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Chance meeting with Las Vegas officer changes family’s fortune

Las Vegas police Sgt. Richard Meyers didn’t know he would change a young family’s fortunes when he walked into a restroom at The Cosmopolitan of Las Vegas while on duty last month.

Meyers was meeting a friend for lunch on the afternoon of Nov. 17 and had gone to wash his hands when he heard a baby crying in one of the stalls.

He walked over to see what was happening.

Meyers found a father with tears welling in his eyes, struggling to change and feed his 3-week-old son.

“He was overwhelmed,” Meyers said earlier this week. “He was trying to change the baby’s diaper by holding him in his hand.”

So Meyers, a former Marine who has been with the department for 10 years, asked the 21-year-old Las Vegas father whether he needed help.

The two talked while Meyers showed him how to change a diaper. The father told Meyers that he and the 19-year-old mother were jobless and staying in a motel near Charleston and Las Vegas boulevards. They were sharing the room with another couple. The two couples paid for the room with money scraped together from begging, the father told Meyers.

“They were really trying hard to be good parents. They were just in a bad situation,” Meyers said.

Meyers and his partner, officer Jonathan McFerrin, and Community Oriented Policing officers Michelle Wilson, Lourdes Smith and Julie Wise met the family the next day at their motel room.

After some talk and some phone calls, they agreed on a plan to get the family a more permanent place to live, Meyers said.

That’s where HELP of Southern Nevada, an organization aimed at helping the homeless transition into housing, stepped in at an outreach event at Cashman Center on Nov. 19.

“They were carrying everything they had walking down to Cashman,” Wilson said Tuesday.

After meeting with HELP officials, the family, who had never been on assistance before, stayed the night at a Catholic Charities shelter. The next day, they were placed in an apartment of their own.

“I think that in certain circumstances, life can snowball at you,” Wilson said. “For us to get that opportunity to give them a boost and get them going in the right direction, it’s worth it.”

The officers, with their own money, bought some baby care items, including a stroller, a car seat, food, water and some furniture items. The Police Department included the family in its annual turkey delivery to the needy before Thanksgiving.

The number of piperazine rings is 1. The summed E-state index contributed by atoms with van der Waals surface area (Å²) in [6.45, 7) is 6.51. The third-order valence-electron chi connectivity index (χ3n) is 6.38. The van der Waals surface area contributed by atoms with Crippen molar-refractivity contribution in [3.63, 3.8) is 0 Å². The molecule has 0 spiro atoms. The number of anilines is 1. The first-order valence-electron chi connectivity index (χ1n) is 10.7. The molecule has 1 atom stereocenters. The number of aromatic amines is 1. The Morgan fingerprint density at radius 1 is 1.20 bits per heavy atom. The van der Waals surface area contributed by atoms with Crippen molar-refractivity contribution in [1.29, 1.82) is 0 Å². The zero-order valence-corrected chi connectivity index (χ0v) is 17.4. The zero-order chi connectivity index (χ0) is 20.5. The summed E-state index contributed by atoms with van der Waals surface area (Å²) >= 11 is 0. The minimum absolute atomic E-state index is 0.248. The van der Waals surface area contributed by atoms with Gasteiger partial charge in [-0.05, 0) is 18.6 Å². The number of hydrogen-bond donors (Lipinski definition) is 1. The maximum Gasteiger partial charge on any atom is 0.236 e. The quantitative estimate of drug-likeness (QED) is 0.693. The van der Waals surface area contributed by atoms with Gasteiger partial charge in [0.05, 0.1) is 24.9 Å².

But the help didn’t stop there.

Through social media, Meyers and friends rallied other members of the community to donate necessities.

Many of those who donated didn’t know specifically where the donations were going but did so simply to help out a family in need, Meyers said.

“(Meyers) and Jonathan went that extra step to help,” said Convention Center Area Command Capt. Robert DuVall, who is Meyers’ supervisor. “What the officers did was absolutely great.”

The family is an example of good people caught up in a bad situation who just needed a little boost, Meyers said. Meyers could give only a few details about the family because of department policy.

“There’re certain steps that the family has to continue to accomplish in order to stay in the program,” he said. Those steps include going through job training. “Since then, they have accomplished everything asked of them.”

DuVall said that officers are always out helping people, but that’s something the public tends not to hear about.

“By the nature of what we do, our most basic job is to arrest criminals. All you tend to hear about what we do for a living is the negative,” DuVall said. “Things like this rarely get noticed.”

To McFerrin, who has three children of his own, helping people in need was the reason he became a police officer.

“I’m all in for making a difference in a little kid’s life,” McFerrin said. “Working on the Strip, I don’t see a lot of people I deal with ever again. We actually got to see what happens with this family.”

Meyers hopes that the family’s story will go a long way in showing the community that police officers aren’t out there just to arrest people.

“Treat people like people. That’s the biggest thing I try to instill in people,” Meyers said. “As police officers, we’re not there to take everyone to jail. My goal is to make this the safest community in America.”

Contact reporter Colton Lochhead at clochhead@reviewjournal.com or 702-383-4638. Follow @ColtonLochhead on Twitter.

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